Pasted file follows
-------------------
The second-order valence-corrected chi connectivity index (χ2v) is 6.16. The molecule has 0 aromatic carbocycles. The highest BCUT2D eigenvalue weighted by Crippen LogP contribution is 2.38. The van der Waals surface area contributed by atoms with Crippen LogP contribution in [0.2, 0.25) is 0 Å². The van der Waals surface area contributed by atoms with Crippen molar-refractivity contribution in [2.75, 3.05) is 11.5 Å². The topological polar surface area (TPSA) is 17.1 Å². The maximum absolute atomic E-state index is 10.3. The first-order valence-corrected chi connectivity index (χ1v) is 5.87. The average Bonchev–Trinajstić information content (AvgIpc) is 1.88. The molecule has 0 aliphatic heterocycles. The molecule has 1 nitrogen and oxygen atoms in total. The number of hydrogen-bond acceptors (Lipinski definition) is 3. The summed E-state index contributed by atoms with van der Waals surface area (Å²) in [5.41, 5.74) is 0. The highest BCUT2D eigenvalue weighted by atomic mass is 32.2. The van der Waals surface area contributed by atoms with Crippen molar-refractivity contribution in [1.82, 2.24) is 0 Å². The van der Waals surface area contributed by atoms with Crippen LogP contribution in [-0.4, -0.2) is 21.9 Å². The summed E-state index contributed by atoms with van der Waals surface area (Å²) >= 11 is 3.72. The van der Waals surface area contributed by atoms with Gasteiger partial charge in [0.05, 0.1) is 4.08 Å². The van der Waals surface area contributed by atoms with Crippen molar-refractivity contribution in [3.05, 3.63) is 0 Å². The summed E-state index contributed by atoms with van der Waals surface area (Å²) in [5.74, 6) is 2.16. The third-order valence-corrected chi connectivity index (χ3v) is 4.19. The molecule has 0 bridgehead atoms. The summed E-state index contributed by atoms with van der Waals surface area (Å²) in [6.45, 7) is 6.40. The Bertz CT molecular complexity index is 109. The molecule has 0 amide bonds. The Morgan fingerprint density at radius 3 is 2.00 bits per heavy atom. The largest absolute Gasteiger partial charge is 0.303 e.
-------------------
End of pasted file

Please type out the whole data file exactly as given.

The second-order valence-corrected chi connectivity index (χ2v) is 6.16. The molecule has 0 aromatic carbocycles. The highest BCUT2D eigenvalue weighted by Crippen LogP contribution is 2.38. The van der Waals surface area contributed by atoms with Crippen LogP contribution in [0.2, 0.25) is 0 Å². The van der Waals surface area contributed by atoms with Crippen molar-refractivity contribution in [2.75, 3.05) is 11.5 Å². The topological polar surface area (TPSA) is 17.1 Å². The maximum absolute atomic E-state index is 10.3. The first-order valence-corrected chi connectivity index (χ1v) is 5.87. The average Bonchev–Trinajstić information content (AvgIpc) is 1.88. The molecule has 0 aliphatic heterocycles. The molecule has 1 nitrogen and oxygen atoms in total. The number of hydrogen-bond acceptors (Lipinski definition) is 3. The summed E-state index contributed by atoms with van der Waals surface area (Å²) in [5.41, 5.74) is 0. The highest BCUT2D eigenvalue weighted by atomic mass is 32.2. The van der Waals surface area contributed by atoms with Crippen molar-refractivity contribution in [1.82, 2.24) is 0 Å². The van der Waals surface area contributed by atoms with Crippen LogP contribution in [-0.4, -0.2) is 21.9 Å². The summed E-state index contributed by atoms with van der Waals surface area (Å²) >= 11 is 3.72. The van der Waals surface area contributed by atoms with Gasteiger partial charge in [0.05, 0.1) is 4.08 Å². The van der Waals surface area contributed by atoms with Crippen molar-refractivity contribution in [3.05, 3.63) is 0 Å². The summed E-state index contributed by atoms with van der Waals surface area (Å²) in [5.74, 6) is 2.16. The third-order valence-corrected chi connectivity index (χ3v) is 4.19. The molecule has 0 bridgehead atoms. The summed E-state index contributed by atoms with van der Waals surface area (Å²) in [6.45, 7) is 6.40. The Bertz CT molecular complexity index is 109. The molecule has 0 amide bonds. The Morgan fingerprint density at radius 3 is 2.00 bits per heavy atom. The largest absolute Gasteiger partial charge is 0.303 e.